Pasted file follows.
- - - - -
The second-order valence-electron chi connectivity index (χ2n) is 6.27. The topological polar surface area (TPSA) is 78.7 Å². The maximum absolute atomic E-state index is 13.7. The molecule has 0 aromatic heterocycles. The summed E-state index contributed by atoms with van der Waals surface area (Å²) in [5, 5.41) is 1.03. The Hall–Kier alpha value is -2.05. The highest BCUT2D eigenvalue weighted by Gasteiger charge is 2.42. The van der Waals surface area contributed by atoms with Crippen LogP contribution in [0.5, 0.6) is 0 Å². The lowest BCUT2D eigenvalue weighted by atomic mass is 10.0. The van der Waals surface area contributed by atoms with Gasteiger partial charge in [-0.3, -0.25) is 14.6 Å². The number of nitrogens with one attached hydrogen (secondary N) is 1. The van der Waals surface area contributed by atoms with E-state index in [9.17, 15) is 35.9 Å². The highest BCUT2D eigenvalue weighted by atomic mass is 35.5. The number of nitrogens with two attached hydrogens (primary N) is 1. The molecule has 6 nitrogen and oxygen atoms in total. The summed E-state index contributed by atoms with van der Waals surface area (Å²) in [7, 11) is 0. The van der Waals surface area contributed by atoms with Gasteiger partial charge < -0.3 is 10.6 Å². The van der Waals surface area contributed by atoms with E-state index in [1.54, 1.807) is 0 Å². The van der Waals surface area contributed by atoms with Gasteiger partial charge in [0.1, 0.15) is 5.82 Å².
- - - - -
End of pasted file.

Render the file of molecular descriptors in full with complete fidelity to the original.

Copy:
The second-order valence-electron chi connectivity index (χ2n) is 6.27. The topological polar surface area (TPSA) is 78.7 Å². The maximum absolute atomic E-state index is 13.7. The molecule has 0 aromatic heterocycles. The summed E-state index contributed by atoms with van der Waals surface area (Å²) in [5, 5.41) is 1.03. The Hall–Kier alpha value is -2.05. The highest BCUT2D eigenvalue weighted by Gasteiger charge is 2.42. The van der Waals surface area contributed by atoms with Crippen LogP contribution in [0.5, 0.6) is 0 Å². The lowest BCUT2D eigenvalue weighted by atomic mass is 10.0. The van der Waals surface area contributed by atoms with Gasteiger partial charge in [-0.3, -0.25) is 14.6 Å². The number of nitrogens with one attached hydrogen (secondary N) is 1. The van der Waals surface area contributed by atoms with E-state index in [9.17, 15) is 35.9 Å². The highest BCUT2D eigenvalue weighted by atomic mass is 35.5. The number of nitrogens with two attached hydrogens (primary N) is 1. The molecule has 6 nitrogen and oxygen atoms in total. The summed E-state index contributed by atoms with van der Waals surface area (Å²) in [7, 11) is 0. The van der Waals surface area contributed by atoms with Gasteiger partial charge < -0.3 is 10.6 Å². The van der Waals surface area contributed by atoms with E-state index in [1.54, 1.807) is 0 Å². The van der Waals surface area contributed by atoms with Gasteiger partial charge in [0.1, 0.15) is 5.82 Å².